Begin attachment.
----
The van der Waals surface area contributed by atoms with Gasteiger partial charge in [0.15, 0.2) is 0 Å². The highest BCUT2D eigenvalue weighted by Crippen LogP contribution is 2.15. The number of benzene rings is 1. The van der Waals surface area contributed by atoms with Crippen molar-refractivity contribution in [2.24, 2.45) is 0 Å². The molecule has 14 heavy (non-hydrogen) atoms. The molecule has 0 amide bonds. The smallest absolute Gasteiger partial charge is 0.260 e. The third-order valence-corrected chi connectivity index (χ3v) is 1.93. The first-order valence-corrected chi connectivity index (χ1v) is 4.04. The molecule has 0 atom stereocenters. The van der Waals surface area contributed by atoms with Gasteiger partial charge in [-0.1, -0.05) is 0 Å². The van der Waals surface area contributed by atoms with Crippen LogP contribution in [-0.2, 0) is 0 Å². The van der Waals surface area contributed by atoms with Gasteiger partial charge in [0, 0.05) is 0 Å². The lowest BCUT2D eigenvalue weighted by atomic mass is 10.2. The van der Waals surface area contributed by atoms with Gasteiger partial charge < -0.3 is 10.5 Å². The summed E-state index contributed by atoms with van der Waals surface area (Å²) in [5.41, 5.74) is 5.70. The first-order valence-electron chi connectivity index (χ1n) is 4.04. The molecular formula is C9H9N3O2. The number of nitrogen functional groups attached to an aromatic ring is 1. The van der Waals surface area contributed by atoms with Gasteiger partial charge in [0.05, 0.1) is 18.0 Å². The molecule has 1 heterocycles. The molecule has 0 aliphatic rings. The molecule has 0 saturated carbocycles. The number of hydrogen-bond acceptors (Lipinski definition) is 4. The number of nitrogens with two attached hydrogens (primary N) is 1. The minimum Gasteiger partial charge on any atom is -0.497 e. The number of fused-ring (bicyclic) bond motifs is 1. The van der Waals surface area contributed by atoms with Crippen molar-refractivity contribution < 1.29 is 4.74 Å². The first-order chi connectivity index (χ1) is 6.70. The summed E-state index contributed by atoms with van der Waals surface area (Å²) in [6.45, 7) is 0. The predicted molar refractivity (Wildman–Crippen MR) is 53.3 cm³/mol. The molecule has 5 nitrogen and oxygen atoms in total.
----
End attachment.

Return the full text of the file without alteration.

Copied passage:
The van der Waals surface area contributed by atoms with Gasteiger partial charge in [0.15, 0.2) is 0 Å². The highest BCUT2D eigenvalue weighted by Crippen LogP contribution is 2.15. The number of benzene rings is 1. The van der Waals surface area contributed by atoms with Crippen molar-refractivity contribution in [2.24, 2.45) is 0 Å². The molecule has 14 heavy (non-hydrogen) atoms. The molecule has 0 amide bonds. The smallest absolute Gasteiger partial charge is 0.260 e. The third-order valence-corrected chi connectivity index (χ3v) is 1.93. The first-order valence-corrected chi connectivity index (χ1v) is 4.04. The molecule has 0 atom stereocenters. The van der Waals surface area contributed by atoms with Gasteiger partial charge in [-0.1, -0.05) is 0 Å². The van der Waals surface area contributed by atoms with Crippen LogP contribution in [-0.2, 0) is 0 Å². The van der Waals surface area contributed by atoms with Gasteiger partial charge in [0, 0.05) is 0 Å². The lowest BCUT2D eigenvalue weighted by atomic mass is 10.2. The van der Waals surface area contributed by atoms with Gasteiger partial charge < -0.3 is 10.5 Å². The summed E-state index contributed by atoms with van der Waals surface area (Å²) in [5.41, 5.74) is 5.70. The first-order valence-electron chi connectivity index (χ1n) is 4.04. The molecular formula is C9H9N3O2. The number of nitrogen functional groups attached to an aromatic ring is 1. The van der Waals surface area contributed by atoms with Gasteiger partial charge in [0.05, 0.1) is 18.0 Å². The molecule has 1 heterocycles. The molecule has 0 aliphatic rings. The molecule has 0 saturated carbocycles. The number of hydrogen-bond acceptors (Lipinski definition) is 4. The number of nitrogens with two attached hydrogens (primary N) is 1. The minimum Gasteiger partial charge on any atom is -0.497 e. The number of fused-ring (bicyclic) bond motifs is 1. The van der Waals surface area contributed by atoms with Crippen molar-refractivity contribution < 1.29 is 4.74 Å². The first-order chi connectivity index (χ1) is 6.70. The summed E-state index contributed by atoms with van der Waals surface area (Å²) in [6.45, 7) is 0. The predicted molar refractivity (Wildman–Crippen MR) is 53.3 cm³/mol. The molecule has 5 nitrogen and oxygen atoms in total.